Interestingly, the last point may have more to do with a broader range of talents possessed by females who are skilled at math, relative to men, which leads to a greater variety of career options. An implication: non-STEM occupational choices by women are often voluntary and not the result of discrimination. And those choices are often driven by considerations other than cash remuneration.
As to the risk of physical danger, in 2010, men were almost 12 times as likely as women to suffer fatal injuries on the job. There is no question that high-risk occupations have higher wages. Apparently, women choose not to pursue opportunities in these occupations. An earlier study found that single parents, male and female, were the most risk averse in their choice of occupation, and that married women with children are more risk averse than married men with children. Of course, it is possible that some employers have requirements in terms of physical strength that favor men. Either way, the job-risk gap almost certainly contributes to the measured-wage gender gap, but it has little to do with gender discrimination per se.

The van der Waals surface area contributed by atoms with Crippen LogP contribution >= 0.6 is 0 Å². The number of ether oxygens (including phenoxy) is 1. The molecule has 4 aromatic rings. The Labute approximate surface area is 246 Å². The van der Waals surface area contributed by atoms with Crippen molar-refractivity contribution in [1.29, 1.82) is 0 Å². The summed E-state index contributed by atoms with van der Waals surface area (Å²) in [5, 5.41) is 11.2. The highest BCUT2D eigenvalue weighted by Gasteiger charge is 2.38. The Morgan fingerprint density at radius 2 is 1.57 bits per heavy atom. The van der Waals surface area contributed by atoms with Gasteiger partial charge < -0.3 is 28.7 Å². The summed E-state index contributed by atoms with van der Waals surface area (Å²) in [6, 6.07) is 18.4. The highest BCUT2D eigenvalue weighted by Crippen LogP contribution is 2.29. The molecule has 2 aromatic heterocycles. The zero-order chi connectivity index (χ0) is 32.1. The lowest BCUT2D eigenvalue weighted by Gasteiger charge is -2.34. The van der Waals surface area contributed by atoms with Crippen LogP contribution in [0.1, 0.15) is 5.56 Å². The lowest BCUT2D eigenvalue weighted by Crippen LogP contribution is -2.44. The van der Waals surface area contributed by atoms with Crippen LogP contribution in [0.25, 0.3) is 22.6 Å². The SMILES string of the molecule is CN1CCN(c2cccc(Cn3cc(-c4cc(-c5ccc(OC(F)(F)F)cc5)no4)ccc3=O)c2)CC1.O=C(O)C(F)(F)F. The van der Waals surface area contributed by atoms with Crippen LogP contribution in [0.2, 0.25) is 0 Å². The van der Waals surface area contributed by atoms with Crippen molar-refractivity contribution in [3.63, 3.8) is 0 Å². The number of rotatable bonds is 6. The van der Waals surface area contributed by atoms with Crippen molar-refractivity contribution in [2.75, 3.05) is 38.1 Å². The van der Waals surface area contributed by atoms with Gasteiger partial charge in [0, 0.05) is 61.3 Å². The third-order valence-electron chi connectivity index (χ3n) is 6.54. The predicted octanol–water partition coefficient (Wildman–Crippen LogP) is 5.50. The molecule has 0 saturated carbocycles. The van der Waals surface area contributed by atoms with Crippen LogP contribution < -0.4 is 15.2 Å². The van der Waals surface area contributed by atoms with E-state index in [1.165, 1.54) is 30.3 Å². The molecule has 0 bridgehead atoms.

Earnings are sensitive to factors such as full-time / part-time status, continuous job tenure, and the likelihood of extended leaves of absence. This is supported by a research finding cited in The Economist, that partners in lesbian relationships tend to out-earn married straight females. The division of responsibilities in the home is surely part of the story: lesbian couples tend to split chores more equally than straight couples. Millennial couples (ages 25-34) are also more likely to split household chores equally; the gender pay gap for millennials is much narrower than for older age cohorts, and it is nonexistent for childless millennials. Millennial women have more than closed the education gap as well.